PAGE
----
Providence is seldom early…

I was listening to Pandora as worked yesterday. As I listened a familiar song came on. One of its lines arrested my attention, “providence…[is] seldom early, never late.” Providence is God’s fatherly care and guidance of his children. In a larger sense, it’s God’s rule of the world. As the Westminster Shorter Catechism puts it:

Q. 11. What are God’s works of providence?
A. God’s works of providence are, his most holy, wise, and powerful preserving and governing all his creatures, and all their actions.

Providence is God’s action in the world. And so the line takes on special significance when understood in this light. God seldom acts early, but he never acts too late. As you consider your life, your sense of direction and purpose, the challenges that you’re experiencing or those around you are experiencing–take comfort that though God rarely acts early, he never acts late.

Poetry for Calvinists by Calvinists


I’ve written that imagination rather than reason is the primary human faculty. I’ve also observed that, as a general rule, conservative reformed Christians distrust the imagination. In my own intellectual journey, C S Lewis (no Calvinist) has been a wonderful guide:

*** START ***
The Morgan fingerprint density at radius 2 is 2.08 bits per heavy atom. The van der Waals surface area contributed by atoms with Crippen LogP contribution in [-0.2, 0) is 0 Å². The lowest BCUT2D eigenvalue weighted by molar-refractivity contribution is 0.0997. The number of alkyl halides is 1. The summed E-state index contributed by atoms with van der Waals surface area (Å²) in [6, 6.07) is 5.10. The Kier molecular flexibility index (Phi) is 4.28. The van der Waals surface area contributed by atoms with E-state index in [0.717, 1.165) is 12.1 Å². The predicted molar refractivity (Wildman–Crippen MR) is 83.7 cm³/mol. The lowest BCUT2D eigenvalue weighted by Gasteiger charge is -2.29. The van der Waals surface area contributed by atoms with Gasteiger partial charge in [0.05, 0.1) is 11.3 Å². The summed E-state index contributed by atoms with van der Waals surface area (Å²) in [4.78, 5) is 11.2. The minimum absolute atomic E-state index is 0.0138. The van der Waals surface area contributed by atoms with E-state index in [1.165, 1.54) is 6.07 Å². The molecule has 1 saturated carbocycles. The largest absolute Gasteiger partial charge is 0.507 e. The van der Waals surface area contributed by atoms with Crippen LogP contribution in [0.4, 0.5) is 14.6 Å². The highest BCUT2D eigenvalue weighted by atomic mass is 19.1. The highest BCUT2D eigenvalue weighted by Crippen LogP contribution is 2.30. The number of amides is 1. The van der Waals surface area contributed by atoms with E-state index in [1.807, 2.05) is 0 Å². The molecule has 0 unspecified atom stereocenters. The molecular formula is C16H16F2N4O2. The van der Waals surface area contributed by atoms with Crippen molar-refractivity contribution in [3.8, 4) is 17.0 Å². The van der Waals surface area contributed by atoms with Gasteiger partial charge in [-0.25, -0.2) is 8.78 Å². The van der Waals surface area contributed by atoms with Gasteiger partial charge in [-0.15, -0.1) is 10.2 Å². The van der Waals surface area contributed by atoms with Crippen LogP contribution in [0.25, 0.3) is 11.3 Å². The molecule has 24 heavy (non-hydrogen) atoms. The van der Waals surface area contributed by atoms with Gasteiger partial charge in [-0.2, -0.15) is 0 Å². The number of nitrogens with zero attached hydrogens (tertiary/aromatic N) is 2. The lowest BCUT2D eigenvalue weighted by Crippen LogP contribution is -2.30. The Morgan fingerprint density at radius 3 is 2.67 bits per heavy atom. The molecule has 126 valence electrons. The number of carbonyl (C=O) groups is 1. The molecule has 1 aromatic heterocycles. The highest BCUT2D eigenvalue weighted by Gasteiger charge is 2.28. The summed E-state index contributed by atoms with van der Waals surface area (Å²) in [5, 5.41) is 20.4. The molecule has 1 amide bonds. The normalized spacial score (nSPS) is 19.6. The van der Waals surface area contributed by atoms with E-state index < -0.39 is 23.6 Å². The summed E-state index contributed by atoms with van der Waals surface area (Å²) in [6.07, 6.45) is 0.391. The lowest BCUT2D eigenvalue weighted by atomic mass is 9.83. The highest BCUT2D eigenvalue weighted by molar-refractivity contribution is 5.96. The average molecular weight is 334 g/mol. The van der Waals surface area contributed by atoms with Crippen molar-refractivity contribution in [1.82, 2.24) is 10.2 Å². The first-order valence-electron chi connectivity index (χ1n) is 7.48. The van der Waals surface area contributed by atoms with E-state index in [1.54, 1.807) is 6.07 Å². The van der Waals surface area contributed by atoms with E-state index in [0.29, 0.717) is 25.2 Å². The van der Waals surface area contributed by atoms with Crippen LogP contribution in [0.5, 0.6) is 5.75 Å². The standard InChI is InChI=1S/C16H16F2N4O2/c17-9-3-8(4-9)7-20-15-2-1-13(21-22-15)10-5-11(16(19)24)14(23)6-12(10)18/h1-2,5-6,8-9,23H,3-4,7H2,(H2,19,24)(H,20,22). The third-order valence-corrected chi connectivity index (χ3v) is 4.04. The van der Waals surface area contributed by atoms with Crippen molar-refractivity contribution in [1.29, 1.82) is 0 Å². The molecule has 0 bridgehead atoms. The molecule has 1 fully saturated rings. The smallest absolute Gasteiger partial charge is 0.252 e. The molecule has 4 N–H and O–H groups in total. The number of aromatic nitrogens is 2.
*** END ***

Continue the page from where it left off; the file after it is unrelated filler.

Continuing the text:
He uses story to powerfully enact his theology in a way that helps it to work deeply into our souls. There’s a limit to how deeply a truth can penetrate us through the mind. Real knowledge, the sort that truly shapes and forms us, comes about through the integration of heart and mind and through enacting and embodying that truth in a physical and sensate way. This is the power of liturgy and ritual*, two good words that are rich with meaning and need to be recaptured by reformed Christians.

If you’re a fan of poetry, you should check out a blog I recently discovered: Calvinist Poets. The blog exists to help facilitate a renewal of poetry in the Reformed tradition:


I hope you’ll check it out.